Guest blog by Bernard Amakobe
On 30th September I was all set for my wildlife transect fieldwork and had just completed the surveys then received a call. Paul the technician who deals with everything electrical be it company trucks, fridges, solar installations had called me and I was sure it had something to do with the inverters at our camp. But the urgency in his voice and apprehension put me on edge. In his own words, they had found the largest bird he had ever seen which seemed to have difficulty flying. They had secured it professionally (a rag tied to the flight wings to discourage it from flapping) and taken it to our research camp to wait for the expert. Of course I believed the crew was exaggerating. Nevertheless, we drove back some 70 kms so I could attend to the bird.
I usually do ringing of birds and I have handled upwards of an African Goshawk and African Wood Owl in the raptor world. But what awaited me at the camp was beyond my imagination. In fact, the ‘air’ of a professional that I had suddenly acquired failed me. Before me was the biggest raptor I have ever laid my eyes upon. They had rescued a Rüppell's Vulture.
We gave it water and grudgingly shared our cooked beef. I was relieved when it drunk and gobbled the pieces of meat. I contacted Nick Trent and Simon Thomsett of the Kenya Bird of Prey Trust, both raptor specialists. They immediately advised on giving Coke!! (Yes, the fizzled drink) which I did but of course drunk the last sip myself.
As Simon was some 500km away in Naivasha and very tired after a gruelling 2-week tagging activity, I was left to my own devices! The bird looked okay but as we had no idea what had brought it down, we suspected mild poisoning or a collision with a power line. We consulted and decided I should keep it for a further 5 days!! It was not a big deal to host the bird, but I had not bargained for the expenses in terms of food, time, room service and the most demanding – laundry! This dude can shell! And one shell can be propelled 1.25 meters away!
And I guess Simon wanted me to know what he and Shiv of the Naivasha Raptor Center go through every day. He recommended a kilo of lean beef each day for the guy (and not cut into pieces, meaning I couldn’t shot-change it) and a goat’s head. Amazingly, the rascal ate everything diligently each day. We kept a close check each day with Simon sending voice-overs via WhatsApp each day and me sending back daily videos so that he could check on its progress. I was very relieved when WhatsApp crashed! We kept checking on the progress because we were not sure if it had internal injury or if one of the wings was damaged.
On day 3 Simon advised me to look for a worn tyre and make a swing for the bird. At first I thought he’s being foolish but when I checked upon the guy at midnight and saw him perched blissfully on the swing roosting, my respect for this Raptor Man went a notch higher. I was also in a biology lab as I noted any time I opened the door to check on the bird it would throw up. This Simon said is very normal in the species.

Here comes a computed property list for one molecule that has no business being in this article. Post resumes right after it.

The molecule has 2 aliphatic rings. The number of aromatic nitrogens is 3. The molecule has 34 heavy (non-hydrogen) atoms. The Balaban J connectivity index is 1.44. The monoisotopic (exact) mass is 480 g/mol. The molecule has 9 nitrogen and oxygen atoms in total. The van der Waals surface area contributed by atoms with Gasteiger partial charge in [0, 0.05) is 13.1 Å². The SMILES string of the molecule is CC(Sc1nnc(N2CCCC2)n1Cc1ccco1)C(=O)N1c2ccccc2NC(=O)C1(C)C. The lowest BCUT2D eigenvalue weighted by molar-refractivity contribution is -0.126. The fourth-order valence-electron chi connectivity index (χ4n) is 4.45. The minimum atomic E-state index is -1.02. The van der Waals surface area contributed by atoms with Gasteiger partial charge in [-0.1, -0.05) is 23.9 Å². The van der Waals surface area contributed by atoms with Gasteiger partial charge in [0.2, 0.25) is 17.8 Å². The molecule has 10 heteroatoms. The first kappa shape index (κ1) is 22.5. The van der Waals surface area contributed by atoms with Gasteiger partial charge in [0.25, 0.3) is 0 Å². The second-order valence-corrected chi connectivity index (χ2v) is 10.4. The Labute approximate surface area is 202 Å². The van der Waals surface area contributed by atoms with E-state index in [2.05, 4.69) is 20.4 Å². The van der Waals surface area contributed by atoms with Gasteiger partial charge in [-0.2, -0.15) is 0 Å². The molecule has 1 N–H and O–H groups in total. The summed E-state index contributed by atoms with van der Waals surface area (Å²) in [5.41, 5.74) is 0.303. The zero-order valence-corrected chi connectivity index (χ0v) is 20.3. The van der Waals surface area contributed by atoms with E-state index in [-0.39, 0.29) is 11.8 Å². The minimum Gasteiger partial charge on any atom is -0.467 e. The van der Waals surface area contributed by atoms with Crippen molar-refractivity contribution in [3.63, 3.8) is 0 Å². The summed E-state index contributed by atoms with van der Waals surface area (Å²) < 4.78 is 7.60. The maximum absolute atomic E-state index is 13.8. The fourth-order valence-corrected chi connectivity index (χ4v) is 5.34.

The rescued Rüppell's Vulture throwing up when checked on by Bernard Amakobe
On 5th October we decided that even if the bird was not fully healed, I should try a release. This was a big gamble as we were not sure if the wings had injuries. I was supposed to hood the bird and carry it to a point where it can “taxi” and to create a video clip for Simon to decide if the dude was okay. Firstly, hooding a Rüppell's is no mean feat! The bird is almost my height and that ivory-coloured bill and the huge talons made me think twice about this mission. Furthermore, it flew right into the ceiling and hid somewhere up there.
We changed tack immediately, left the door open and implored it to come out at his volition by meowing! Indeed the guy came out, but instead of a limping or weak-flight attempt, it charged towards me and I had to duck for dear life. Before I could recover the fellow had already started taxiing and began its flight to freedom. I was left huffing and puffing, taking the video as Simon’s instructions were very precise… take a video or you take full responsibility for it all as the Rüppell's Vulture is listed as Critically endangered on the IUCN Red List. I guess the release was a huge success as to get this response from Simon which is akin to winning a Gold Medal: “Looks like it flew away fine, congrats”.
The successful release of the rescued Rüppell's Vulture
About Bernard Amakobe
Bernard Amakobe is a Research Scientist for Wildlife Works and specialises in monitoring biodiversity impacts through conducting research and recording data. Bernard and his team conduct road, aerial and charcoal monitoring transects, as well as daily logging monitoring and camera trapping.
Kenya Bird of Prey Trust
Understand - Protect - Restore